Over There: The Yanks are Coming (同胞, Can You Spare a Dime?)
by Jim Lane (Biofuels Digest) BIO exec VP Brent Erickson ruefully noted in a conference with reporters that the biofuels industry was “very disappointed in the loan guarantee program. Biomass was mixed in with wind and solar, which have much more mature technologies, and we have not fared well.” He noted that the program was designed to be a risk reducer, and to “go beyond” what the commercial credit market could do. “Instead, it does exactly what the commercial credit market does.” …(M)ore than half of the 50 Hottest Companies in Bioenergy are actively seeking capital offshore or are developing offshore operations in response to foreign investment interest.
…The theme of unintended consequences was taken up by several members of the United States Senate, led by Charles Schumer of New York, who have raised hell over an announcement by the US Renewable Energy Group that its application for a $450 million stimulus bill tax credit would create 300 jobs in Texas and 3,000 in China where the wind turbines would be manufactured. …(W)e have here the appearance of indirect job use change …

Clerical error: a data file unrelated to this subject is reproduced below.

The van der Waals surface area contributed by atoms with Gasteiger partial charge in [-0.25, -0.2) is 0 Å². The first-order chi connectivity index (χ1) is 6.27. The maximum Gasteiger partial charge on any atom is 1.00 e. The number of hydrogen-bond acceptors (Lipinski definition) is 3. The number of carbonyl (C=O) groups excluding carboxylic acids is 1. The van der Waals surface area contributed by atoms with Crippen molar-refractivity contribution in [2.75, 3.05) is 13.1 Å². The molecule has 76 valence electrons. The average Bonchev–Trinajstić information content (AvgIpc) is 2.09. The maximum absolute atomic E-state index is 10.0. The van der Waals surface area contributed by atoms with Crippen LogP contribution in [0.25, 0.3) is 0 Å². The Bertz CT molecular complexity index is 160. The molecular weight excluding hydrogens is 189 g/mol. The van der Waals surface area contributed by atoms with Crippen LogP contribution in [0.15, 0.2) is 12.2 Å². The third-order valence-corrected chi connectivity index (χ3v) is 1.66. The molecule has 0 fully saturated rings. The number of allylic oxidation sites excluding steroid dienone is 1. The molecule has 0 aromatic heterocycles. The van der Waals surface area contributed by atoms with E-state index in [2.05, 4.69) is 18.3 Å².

…US oil companies have largely divested their downstream systems, with retail gas stations primarily owned by the convenience store industry that uses fuel as something of a loss leader and makes money off high-price snacks and soda. They are reluctant to invest in ethanol distribution because they don’t make much money on fuel in the first place. Why bother, they say, where’s the ROI?
Hence some of Tom Mack’s frustration. His company’s technology is an ethanol-electric hybrid locomotive — a new platform for distribution. We need, he says, “to move ethanol-optimized technologies such as locomotives, industrial engines, generators, and so forth into the market. Since these types of equipment can use alternate fuel suppliers (e.g. the local ethanol plant or independent fuel dealer), we open up a whole new market force for ethanol. Shouldn’t we be working on the vehicles and engine technologies so that we can efficiently use the billions of gallons of new algae or cellulosic ethanol when it begins to flow? And why should the manufacturing side be any different than the production?” READ MORE and MORE